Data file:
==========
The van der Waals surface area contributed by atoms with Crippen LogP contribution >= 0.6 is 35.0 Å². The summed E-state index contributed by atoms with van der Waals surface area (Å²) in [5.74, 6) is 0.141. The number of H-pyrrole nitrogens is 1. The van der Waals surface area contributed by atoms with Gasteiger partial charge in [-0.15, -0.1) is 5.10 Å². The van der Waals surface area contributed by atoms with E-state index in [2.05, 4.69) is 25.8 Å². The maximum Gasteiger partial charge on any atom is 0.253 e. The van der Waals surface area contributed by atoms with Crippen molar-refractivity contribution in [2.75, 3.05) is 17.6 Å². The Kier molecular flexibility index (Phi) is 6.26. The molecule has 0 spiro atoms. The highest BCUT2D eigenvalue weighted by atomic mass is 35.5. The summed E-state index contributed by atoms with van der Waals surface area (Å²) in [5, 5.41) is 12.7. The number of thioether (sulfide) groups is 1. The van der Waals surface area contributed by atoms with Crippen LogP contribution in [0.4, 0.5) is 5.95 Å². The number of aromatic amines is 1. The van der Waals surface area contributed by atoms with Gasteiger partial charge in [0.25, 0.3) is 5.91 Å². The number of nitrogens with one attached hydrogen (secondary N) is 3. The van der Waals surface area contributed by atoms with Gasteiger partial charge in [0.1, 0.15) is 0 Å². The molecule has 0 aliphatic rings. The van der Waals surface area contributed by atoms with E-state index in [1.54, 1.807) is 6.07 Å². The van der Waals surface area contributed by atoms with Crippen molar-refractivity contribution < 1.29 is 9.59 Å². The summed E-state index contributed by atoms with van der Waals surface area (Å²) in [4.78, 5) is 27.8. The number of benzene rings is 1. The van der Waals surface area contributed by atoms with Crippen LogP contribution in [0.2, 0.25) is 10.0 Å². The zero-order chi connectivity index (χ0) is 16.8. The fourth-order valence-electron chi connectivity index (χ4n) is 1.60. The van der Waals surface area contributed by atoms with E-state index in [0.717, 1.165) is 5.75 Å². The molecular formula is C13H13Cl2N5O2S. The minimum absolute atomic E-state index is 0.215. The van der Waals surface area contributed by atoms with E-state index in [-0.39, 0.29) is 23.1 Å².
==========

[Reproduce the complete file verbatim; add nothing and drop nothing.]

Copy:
The van der Waals surface area contributed by atoms with Crippen LogP contribution >= 0.6 is 35.0 Å². The summed E-state index contributed by atoms with van der Waals surface area (Å²) in [5.74, 6) is 0.141. The number of H-pyrrole nitrogens is 1. The van der Waals surface area contributed by atoms with Gasteiger partial charge in [-0.15, -0.1) is 5.10 Å². The van der Waals surface area contributed by atoms with E-state index in [2.05, 4.69) is 25.8 Å². The maximum Gasteiger partial charge on any atom is 0.253 e. The van der Waals surface area contributed by atoms with Crippen molar-refractivity contribution in [2.75, 3.05) is 17.6 Å². The Kier molecular flexibility index (Phi) is 6.26. The molecule has 0 spiro atoms. The highest BCUT2D eigenvalue weighted by atomic mass is 35.5. The summed E-state index contributed by atoms with van der Waals surface area (Å²) in [5, 5.41) is 12.7. The number of thioether (sulfide) groups is 1. The van der Waals surface area contributed by atoms with Crippen LogP contribution in [0.4, 0.5) is 5.95 Å². The number of aromatic amines is 1. The van der Waals surface area contributed by atoms with Gasteiger partial charge in [0.25, 0.3) is 5.91 Å². The number of nitrogens with one attached hydrogen (secondary N) is 3. The van der Waals surface area contributed by atoms with Gasteiger partial charge in [0.1, 0.15) is 0 Å². The molecule has 0 aliphatic rings. The van der Waals surface area contributed by atoms with E-state index in [1.54, 1.807) is 6.07 Å². The van der Waals surface area contributed by atoms with Crippen molar-refractivity contribution < 1.29 is 9.59 Å². The summed E-state index contributed by atoms with van der Waals surface area (Å²) in [4.78, 5) is 27.8. The number of benzene rings is 1. The van der Waals surface area contributed by atoms with Crippen LogP contribution in [0.2, 0.25) is 10.0 Å². The zero-order chi connectivity index (χ0) is 16.8. The fourth-order valence-electron chi connectivity index (χ4n) is 1.60. The van der Waals surface area contributed by atoms with E-state index in [0.717, 1.165) is 5.75 Å². The molecular formula is C13H13Cl2N5O2S. The minimum absolute atomic E-state index is 0.215. The van der Waals surface area contributed by atoms with E-state index in [-0.39, 0.29) is 23.1 Å².